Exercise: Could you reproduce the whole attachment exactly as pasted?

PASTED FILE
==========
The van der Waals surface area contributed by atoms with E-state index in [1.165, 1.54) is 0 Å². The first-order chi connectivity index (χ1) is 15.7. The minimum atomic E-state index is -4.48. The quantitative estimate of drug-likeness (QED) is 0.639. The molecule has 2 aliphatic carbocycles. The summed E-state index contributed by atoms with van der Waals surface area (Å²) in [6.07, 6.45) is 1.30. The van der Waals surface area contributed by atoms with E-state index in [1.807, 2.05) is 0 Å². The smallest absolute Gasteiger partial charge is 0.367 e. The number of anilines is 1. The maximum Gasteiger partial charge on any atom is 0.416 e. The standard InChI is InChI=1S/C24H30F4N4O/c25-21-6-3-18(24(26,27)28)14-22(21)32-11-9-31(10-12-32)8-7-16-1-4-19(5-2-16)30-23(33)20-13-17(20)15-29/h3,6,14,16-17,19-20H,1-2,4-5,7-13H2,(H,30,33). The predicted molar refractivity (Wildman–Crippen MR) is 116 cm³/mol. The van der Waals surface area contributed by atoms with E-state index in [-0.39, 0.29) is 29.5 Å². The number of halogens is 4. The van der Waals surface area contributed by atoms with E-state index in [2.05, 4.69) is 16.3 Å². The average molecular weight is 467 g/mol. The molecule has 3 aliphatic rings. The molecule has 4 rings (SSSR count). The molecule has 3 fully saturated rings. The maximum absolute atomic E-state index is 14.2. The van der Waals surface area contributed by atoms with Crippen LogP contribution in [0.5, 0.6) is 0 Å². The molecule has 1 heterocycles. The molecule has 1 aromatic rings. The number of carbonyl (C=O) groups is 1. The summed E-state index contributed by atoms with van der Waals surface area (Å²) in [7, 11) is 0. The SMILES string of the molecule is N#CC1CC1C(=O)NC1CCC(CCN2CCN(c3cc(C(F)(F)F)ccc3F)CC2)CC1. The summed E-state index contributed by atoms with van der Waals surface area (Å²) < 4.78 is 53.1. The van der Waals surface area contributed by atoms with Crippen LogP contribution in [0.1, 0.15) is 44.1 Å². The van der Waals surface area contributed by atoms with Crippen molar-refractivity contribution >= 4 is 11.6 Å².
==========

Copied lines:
The van der Waals surface area contributed by atoms with E-state index in [1.165, 1.54) is 0 Å². The first-order chi connectivity index (χ1) is 15.7. The minimum atomic E-state index is -4.48. The quantitative estimate of drug-likeness (QED) is 0.639. The molecule has 2 aliphatic carbocycles. The summed E-state index contributed by atoms with van der Waals surface area (Å²) in [6.07, 6.45) is 1.30. The van der Waals surface area contributed by atoms with E-state index in [1.807, 2.05) is 0 Å². The smallest absolute Gasteiger partial charge is 0.367 e. The number of anilines is 1. The maximum Gasteiger partial charge on any atom is 0.416 e. The standard InChI is InChI=1S/C24H30F4N4O/c25-21-6-3-18(24(26,27)28)14-22(21)32-11-9-31(10-12-32)8-7-16-1-4-19(5-2-16)30-23(33)20-13-17(20)15-29/h3,6,14,16-17,19-20H,1-2,4-5,7-13H2,(H,30,33). The predicted molar refractivity (Wildman–Crippen MR) is 116 cm³/mol. The van der Waals surface area contributed by atoms with E-state index in [-0.39, 0.29) is 29.5 Å². The number of halogens is 4. The van der Waals surface area contributed by atoms with E-state index in [2.05, 4.69) is 16.3 Å². The average molecular weight is 467 g/mol. The molecule has 3 aliphatic rings. The molecule has 4 rings (SSSR count). The molecule has 3 fully saturated rings. The maximum absolute atomic E-state index is 14.2. The van der Waals surface area contributed by atoms with Crippen LogP contribution in [0.5, 0.6) is 0 Å². The molecule has 1 heterocycles. The molecule has 1 aromatic rings. The number of carbonyl (C=O) groups is 1. The summed E-state index contributed by atoms with van der Waals surface area (Å²) in [7, 11) is 0. The SMILES string of the molecule is N#CC1CC1C(=O)NC1CCC(CCN2CCN(c3cc(C(F)(F)F)ccc3F)CC2)CC1. The summed E-state index contributed by atoms with van der Waals surface area (Å²) < 4.78 is 53.1. The van der Waals surface area contributed by atoms with Crippen LogP contribution in [0.1, 0.15) is 44.1 Å². The van der Waals surface area contributed by atoms with Crippen molar-refractivity contribution >= 4 is 11.6 Å².